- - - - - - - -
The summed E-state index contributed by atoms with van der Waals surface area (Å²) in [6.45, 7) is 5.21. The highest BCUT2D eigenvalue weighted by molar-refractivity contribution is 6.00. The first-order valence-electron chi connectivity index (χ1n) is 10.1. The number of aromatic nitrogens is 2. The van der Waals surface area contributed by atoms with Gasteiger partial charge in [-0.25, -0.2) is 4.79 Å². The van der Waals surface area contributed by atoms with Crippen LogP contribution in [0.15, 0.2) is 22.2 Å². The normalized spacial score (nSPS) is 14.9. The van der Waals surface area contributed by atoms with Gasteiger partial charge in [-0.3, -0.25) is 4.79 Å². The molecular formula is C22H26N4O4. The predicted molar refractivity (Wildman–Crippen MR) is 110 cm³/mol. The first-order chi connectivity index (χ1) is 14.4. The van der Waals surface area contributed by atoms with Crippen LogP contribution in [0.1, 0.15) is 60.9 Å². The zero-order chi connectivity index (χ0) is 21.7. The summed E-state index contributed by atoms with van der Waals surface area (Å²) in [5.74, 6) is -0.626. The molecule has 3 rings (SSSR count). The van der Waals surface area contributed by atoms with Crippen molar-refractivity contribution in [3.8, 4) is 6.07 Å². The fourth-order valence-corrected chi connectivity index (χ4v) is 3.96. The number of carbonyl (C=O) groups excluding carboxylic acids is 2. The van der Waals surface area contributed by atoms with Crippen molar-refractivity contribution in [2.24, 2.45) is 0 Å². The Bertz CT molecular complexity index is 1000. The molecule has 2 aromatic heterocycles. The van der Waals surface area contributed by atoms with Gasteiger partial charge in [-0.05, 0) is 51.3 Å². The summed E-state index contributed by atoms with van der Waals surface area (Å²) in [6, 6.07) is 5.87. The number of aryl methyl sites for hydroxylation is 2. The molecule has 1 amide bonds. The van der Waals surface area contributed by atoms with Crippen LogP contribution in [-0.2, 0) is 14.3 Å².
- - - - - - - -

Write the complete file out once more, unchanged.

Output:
The summed E-state index contributed by atoms with van der Waals surface area (Å²) in [6.45, 7) is 5.21. The highest BCUT2D eigenvalue weighted by molar-refractivity contribution is 6.00. The first-order valence-electron chi connectivity index (χ1n) is 10.1. The number of aromatic nitrogens is 2. The van der Waals surface area contributed by atoms with Gasteiger partial charge in [-0.25, -0.2) is 4.79 Å². The van der Waals surface area contributed by atoms with Crippen LogP contribution in [0.15, 0.2) is 22.2 Å². The normalized spacial score (nSPS) is 14.9. The van der Waals surface area contributed by atoms with Gasteiger partial charge in [-0.3, -0.25) is 4.79 Å². The molecular formula is C22H26N4O4. The predicted molar refractivity (Wildman–Crippen MR) is 110 cm³/mol. The first-order chi connectivity index (χ1) is 14.4. The van der Waals surface area contributed by atoms with Crippen LogP contribution in [0.1, 0.15) is 60.9 Å². The zero-order chi connectivity index (χ0) is 21.7. The summed E-state index contributed by atoms with van der Waals surface area (Å²) in [5.74, 6) is -0.626. The molecule has 3 rings (SSSR count). The van der Waals surface area contributed by atoms with Crippen molar-refractivity contribution in [3.8, 4) is 6.07 Å². The fourth-order valence-corrected chi connectivity index (χ4v) is 3.96. The number of carbonyl (C=O) groups excluding carboxylic acids is 2. The van der Waals surface area contributed by atoms with Crippen molar-refractivity contribution in [2.24, 2.45) is 0 Å². The Bertz CT molecular complexity index is 1000. The molecule has 2 aromatic heterocycles. The van der Waals surface area contributed by atoms with Gasteiger partial charge in [-0.05, 0) is 51.3 Å². The summed E-state index contributed by atoms with van der Waals surface area (Å²) in [6, 6.07) is 5.87. The number of aryl methyl sites for hydroxylation is 2. The molecule has 1 amide bonds. The van der Waals surface area contributed by atoms with Crippen LogP contribution in [-0.2, 0) is 14.3 Å².